The second step is to stick to the plan.  I will admit that in some step-situations, both sets of parents (the bio-parents and their spouses or partners) get along wonderfully and can easily deviate from the custody plan without too much commotion.  However, if you are in a step-situation where one party does not want to work with the other or takes advantage of the situation (e.g. always asking to change the schedule but never agreeing to changes the other party proposes), it is simply best to stick to the plan.  You may think you're being reasonable and you're showing the child or children involved that Mom and Dad can work together.  Well, that's good in theory.  But, in practice, it's not always the best approach.  I am a huge believer in boundaries.  Boundaries are so critical in any step-situation (I promise this is a topic you will get sick of me discussing, but it's because it is so very important).  The court order is there for a reason - follow it!  It serves everyone's best interests because it ensures the child or children involved are getting the time they deserve with both of their parents.  When you deviate from the plan, it opens the door for more deviation in the future, usually on an increasingly larger scale.  At what point do you say no?  Don't let yourself get into that situation - say no from the beginning, and you'll never have to worry about your good nature being taken advantage of.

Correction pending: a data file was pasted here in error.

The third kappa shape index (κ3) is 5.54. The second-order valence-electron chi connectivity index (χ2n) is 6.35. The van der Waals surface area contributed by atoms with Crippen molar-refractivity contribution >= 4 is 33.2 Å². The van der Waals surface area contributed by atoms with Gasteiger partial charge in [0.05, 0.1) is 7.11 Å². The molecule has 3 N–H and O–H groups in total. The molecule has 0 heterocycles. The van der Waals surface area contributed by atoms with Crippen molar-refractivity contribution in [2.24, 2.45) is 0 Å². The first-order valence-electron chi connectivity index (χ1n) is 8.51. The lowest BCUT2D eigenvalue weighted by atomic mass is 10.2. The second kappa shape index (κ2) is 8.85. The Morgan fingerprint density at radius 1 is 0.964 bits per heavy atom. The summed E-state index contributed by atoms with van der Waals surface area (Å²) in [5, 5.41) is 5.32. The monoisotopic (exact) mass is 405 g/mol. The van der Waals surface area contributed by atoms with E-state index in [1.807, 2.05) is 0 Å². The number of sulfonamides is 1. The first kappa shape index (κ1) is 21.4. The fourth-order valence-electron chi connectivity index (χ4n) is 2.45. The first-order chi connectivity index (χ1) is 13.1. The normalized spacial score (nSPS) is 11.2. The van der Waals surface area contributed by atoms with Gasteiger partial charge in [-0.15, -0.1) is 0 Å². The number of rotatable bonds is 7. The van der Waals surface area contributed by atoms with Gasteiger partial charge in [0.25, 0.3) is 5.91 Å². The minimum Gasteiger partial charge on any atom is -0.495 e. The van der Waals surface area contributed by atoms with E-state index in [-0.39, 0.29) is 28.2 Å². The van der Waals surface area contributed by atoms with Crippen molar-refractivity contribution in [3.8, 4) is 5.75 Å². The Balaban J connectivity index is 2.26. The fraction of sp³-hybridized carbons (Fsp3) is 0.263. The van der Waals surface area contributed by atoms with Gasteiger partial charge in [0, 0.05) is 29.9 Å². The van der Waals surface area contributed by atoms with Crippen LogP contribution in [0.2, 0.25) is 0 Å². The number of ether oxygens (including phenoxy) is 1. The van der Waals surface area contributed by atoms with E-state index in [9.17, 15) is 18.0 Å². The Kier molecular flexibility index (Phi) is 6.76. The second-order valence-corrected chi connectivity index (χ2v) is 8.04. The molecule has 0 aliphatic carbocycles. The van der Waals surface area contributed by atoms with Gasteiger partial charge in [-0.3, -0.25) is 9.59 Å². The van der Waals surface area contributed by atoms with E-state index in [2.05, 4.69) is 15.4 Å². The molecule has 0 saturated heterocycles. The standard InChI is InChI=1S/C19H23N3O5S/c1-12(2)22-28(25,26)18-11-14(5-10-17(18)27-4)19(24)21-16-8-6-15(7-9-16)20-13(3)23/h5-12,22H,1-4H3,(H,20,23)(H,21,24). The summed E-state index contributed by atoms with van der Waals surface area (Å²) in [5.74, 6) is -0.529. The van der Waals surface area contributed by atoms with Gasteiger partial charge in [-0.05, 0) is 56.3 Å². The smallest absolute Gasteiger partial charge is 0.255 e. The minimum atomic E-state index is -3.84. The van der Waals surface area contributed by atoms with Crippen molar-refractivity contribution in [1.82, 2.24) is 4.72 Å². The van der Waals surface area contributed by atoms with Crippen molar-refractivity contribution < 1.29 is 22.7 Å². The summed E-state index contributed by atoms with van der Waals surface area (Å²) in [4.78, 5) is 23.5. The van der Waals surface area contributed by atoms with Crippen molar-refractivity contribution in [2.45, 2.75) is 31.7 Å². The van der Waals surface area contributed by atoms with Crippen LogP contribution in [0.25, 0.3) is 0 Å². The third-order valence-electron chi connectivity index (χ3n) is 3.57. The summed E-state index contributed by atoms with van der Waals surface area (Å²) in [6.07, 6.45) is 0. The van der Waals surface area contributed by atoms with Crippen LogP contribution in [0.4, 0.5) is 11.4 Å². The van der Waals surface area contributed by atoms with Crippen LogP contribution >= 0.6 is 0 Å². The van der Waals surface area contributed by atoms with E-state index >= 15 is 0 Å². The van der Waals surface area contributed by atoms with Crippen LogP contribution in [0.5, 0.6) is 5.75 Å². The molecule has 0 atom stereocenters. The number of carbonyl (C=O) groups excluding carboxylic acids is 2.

It really can be a peaceful and happy holiday season.  You just have to plan in advance.  And if plans still fall apart......well, in my opinion, there's nothing a nice bottle of Moscato can't fix.